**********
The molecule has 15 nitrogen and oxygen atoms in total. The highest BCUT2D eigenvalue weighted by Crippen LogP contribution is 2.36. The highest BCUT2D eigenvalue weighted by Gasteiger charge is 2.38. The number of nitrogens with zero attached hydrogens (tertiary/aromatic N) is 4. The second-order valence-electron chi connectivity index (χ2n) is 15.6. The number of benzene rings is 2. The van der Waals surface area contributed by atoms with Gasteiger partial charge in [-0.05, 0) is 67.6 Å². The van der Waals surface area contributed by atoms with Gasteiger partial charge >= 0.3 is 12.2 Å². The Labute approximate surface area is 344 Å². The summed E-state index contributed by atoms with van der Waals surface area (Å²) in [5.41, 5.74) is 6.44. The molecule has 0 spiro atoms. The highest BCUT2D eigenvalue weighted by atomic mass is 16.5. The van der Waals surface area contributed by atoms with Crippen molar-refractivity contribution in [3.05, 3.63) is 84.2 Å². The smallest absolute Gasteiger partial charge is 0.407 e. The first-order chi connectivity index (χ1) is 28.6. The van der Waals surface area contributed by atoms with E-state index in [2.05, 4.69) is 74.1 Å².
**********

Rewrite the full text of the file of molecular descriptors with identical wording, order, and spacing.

The molecule has 15 nitrogen and oxygen atoms in total. The highest BCUT2D eigenvalue weighted by Crippen LogP contribution is 2.36. The highest BCUT2D eigenvalue weighted by Gasteiger charge is 2.38. The number of nitrogens with zero attached hydrogens (tertiary/aromatic N) is 4. The second-order valence-electron chi connectivity index (χ2n) is 15.6. The number of benzene rings is 2. The van der Waals surface area contributed by atoms with Gasteiger partial charge in [-0.05, 0) is 67.6 Å². The van der Waals surface area contributed by atoms with Gasteiger partial charge >= 0.3 is 12.2 Å². The Labute approximate surface area is 344 Å². The summed E-state index contributed by atoms with van der Waals surface area (Å²) in [5.41, 5.74) is 6.44. The molecule has 0 spiro atoms. The highest BCUT2D eigenvalue weighted by atomic mass is 16.5. The van der Waals surface area contributed by atoms with Crippen molar-refractivity contribution in [3.05, 3.63) is 84.2 Å². The smallest absolute Gasteiger partial charge is 0.407 e. The first-order chi connectivity index (χ1) is 28.6. The van der Waals surface area contributed by atoms with E-state index in [2.05, 4.69) is 74.1 Å².